As the world today marks Holocaust Memorial Day, 76 years after the liberation of Auschwitz, Steven Frank, 85, relived the horrors of his experience. He said: “I witnessed these children screaming and pleading to be kept together. Their brother or sister was all they had left. “But the German guards broke their last link in the chain. I found that utterly brutal. It still riles me today.”
Karen Pollock, Holocaust Educational Trust chief executive, said the need to remember was as great as ever despite the commemorations being online this year.
She said: “As the Holocaust moves from living history to just history, we will work harder to ensure the six million Jewish men, women and children murdered by Nazis are never forgotten.”
Steven and Tomi Komoly, 84, work with the trust to tell schoolchildren about their experiences. They sought sanctuary in Britain after the war and were awarded British Empire Medals for services to Holocaust education.
Steven, of Chorleywood, Herts, was born in Amsterdam to an English mother, Beatrix, and a lawyer father, Leonard, who helped Jews escape.
He said: “He was betrayed, we believe by a Jew, who may have been tortured.
My father was arrested in his office and taken to the Gestapo HQ in Amsterdam, where we think he was tortured, and then to the notorious camp at Amersfoort, where we know he was tortured. He was gassed in Auschwitz on January 21, 1943.”
Steven, who has six children and step-children and 14 grandchildren, added: “My mother changed places with one of the cleaners at Amersfoort and disguised herself as a man. He told her he’d been tortured but gave nothing away.” In September 1944 Steven, his mother and two brothers were taken in a cattle truck to Theresienstadt camp near Prague.
Steven, who was nine, said: “We were pushed in until you could not get any more in. People began to scream and cry in the darkness. I’ll never forget the 39 hours with no sleep, no food, no water. A stench built up from sweat, vomit, faeces and urine while oxygen levels were dropping.”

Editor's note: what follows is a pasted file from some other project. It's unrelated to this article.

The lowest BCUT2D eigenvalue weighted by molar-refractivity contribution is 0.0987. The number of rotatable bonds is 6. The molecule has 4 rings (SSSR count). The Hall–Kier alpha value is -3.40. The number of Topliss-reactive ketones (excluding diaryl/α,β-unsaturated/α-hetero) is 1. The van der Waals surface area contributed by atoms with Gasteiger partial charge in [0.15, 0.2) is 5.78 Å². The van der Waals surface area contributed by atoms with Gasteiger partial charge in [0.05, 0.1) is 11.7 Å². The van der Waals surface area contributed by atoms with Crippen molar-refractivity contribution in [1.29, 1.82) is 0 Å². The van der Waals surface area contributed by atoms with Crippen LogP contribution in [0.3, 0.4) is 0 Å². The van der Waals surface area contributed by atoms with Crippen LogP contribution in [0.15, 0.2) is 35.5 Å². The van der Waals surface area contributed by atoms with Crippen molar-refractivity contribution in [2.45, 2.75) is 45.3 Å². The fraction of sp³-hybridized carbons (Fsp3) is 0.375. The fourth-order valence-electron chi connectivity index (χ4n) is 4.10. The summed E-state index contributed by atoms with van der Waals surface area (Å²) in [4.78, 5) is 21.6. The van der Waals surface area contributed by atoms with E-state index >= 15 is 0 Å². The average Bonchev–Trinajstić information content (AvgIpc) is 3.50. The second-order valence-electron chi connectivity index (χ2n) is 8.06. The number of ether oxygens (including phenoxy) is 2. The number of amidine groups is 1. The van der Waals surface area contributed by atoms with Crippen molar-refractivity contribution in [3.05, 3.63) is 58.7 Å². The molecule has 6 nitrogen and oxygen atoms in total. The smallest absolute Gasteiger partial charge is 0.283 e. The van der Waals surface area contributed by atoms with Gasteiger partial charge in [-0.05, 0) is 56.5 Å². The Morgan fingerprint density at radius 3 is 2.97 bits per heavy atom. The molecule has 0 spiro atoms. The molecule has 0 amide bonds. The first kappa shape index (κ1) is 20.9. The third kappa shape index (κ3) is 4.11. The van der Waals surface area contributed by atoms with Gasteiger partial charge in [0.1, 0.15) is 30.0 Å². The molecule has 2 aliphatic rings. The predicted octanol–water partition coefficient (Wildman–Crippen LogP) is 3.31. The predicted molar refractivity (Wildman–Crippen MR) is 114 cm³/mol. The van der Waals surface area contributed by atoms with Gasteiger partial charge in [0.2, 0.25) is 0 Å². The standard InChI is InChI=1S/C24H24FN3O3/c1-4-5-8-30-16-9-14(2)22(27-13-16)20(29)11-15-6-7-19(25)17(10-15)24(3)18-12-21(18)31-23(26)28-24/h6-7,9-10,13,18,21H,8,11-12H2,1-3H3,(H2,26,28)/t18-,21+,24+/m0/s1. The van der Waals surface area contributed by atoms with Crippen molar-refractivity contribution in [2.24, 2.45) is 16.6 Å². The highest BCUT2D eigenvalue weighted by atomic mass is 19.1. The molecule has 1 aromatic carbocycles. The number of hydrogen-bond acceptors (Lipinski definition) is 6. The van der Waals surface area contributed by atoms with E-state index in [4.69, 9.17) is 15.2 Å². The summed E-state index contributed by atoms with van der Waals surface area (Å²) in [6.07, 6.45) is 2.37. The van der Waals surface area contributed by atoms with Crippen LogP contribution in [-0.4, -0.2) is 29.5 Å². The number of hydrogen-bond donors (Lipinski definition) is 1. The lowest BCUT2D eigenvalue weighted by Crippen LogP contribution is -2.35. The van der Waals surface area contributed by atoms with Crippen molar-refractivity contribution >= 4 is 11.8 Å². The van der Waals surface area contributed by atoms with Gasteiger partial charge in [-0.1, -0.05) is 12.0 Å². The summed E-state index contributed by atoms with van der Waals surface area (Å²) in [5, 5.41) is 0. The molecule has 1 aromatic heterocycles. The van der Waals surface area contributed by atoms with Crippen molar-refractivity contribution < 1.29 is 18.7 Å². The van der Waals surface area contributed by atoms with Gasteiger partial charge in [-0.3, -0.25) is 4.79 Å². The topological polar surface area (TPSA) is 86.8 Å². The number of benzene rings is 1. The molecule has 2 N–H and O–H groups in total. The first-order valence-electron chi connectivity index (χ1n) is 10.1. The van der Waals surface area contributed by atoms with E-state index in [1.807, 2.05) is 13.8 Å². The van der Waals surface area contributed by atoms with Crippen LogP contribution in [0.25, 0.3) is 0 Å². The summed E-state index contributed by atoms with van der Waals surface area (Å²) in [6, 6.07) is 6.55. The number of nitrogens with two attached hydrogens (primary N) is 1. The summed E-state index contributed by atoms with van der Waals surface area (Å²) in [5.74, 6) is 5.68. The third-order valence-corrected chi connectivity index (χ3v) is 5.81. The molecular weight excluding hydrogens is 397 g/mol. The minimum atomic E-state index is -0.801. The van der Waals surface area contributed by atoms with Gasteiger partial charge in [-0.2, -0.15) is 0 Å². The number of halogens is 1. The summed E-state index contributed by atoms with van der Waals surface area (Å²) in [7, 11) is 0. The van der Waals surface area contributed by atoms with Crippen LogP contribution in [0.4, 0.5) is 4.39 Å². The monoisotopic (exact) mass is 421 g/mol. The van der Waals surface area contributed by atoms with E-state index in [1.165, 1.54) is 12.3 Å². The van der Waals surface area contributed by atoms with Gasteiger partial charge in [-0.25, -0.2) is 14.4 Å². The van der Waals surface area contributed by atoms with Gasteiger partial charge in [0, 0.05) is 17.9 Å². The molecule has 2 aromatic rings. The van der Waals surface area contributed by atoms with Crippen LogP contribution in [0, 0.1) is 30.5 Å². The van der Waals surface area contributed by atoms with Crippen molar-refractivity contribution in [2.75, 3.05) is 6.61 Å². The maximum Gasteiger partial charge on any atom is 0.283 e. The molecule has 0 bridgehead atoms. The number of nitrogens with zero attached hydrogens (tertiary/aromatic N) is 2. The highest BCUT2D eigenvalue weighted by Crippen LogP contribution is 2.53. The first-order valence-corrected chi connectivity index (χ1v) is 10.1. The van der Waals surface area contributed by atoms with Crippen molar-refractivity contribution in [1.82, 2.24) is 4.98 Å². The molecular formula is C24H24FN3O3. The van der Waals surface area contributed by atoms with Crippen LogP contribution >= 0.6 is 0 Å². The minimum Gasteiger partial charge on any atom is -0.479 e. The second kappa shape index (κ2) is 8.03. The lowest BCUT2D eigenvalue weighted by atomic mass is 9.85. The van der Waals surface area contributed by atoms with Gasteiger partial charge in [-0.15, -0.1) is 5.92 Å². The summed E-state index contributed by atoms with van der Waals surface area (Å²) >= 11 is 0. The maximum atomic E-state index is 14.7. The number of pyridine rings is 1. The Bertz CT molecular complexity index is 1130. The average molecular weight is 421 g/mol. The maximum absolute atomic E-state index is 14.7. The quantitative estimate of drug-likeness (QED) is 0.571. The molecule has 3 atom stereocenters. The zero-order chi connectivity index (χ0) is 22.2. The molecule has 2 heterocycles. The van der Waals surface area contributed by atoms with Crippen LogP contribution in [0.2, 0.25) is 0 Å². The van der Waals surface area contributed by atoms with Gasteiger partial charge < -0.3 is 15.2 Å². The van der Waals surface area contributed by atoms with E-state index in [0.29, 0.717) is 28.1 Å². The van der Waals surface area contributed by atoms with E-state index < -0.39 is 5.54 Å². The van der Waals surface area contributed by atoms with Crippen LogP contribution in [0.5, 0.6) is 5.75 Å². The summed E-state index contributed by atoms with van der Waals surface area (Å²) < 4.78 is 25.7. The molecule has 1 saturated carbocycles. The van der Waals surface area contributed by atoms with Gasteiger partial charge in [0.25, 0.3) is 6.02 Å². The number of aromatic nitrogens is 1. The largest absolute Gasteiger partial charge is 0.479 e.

He saw Nazi guards breaking up families in the camp. “If there were two siblings, they’d pick one and leave the other,” he said. Steven’s mother and his two brothers survived to build a new life with him in the UK.
Tomi, of Wilmslow, Cheshire, grew up in Hungary, occupied by Germany in 1944. His father Alfred was presumed dead after being arrested while on leave from a forced labour unit. Tomi, then eight, and his mother Margrit were sent to a ghetto for Jews.
But Margrit’s father told them about two women who risked their lives to hide them. He said: “We took off the yellow stars we had to wear on our coats and caught a tram. We were in the family’s cellar until the Russians came on January 15, 1945.”
In 1956 Tomi, who has two children and seven grandchildren, fled Hungary.
He said: “For 35 years I could not face anything German. But in the late 1970s I met a 30-year-old German woman who told me: ‘Can you imagine going to school, learning about what happened during the war and having to go home and ask your parents what they did in the war?’ We became friends.”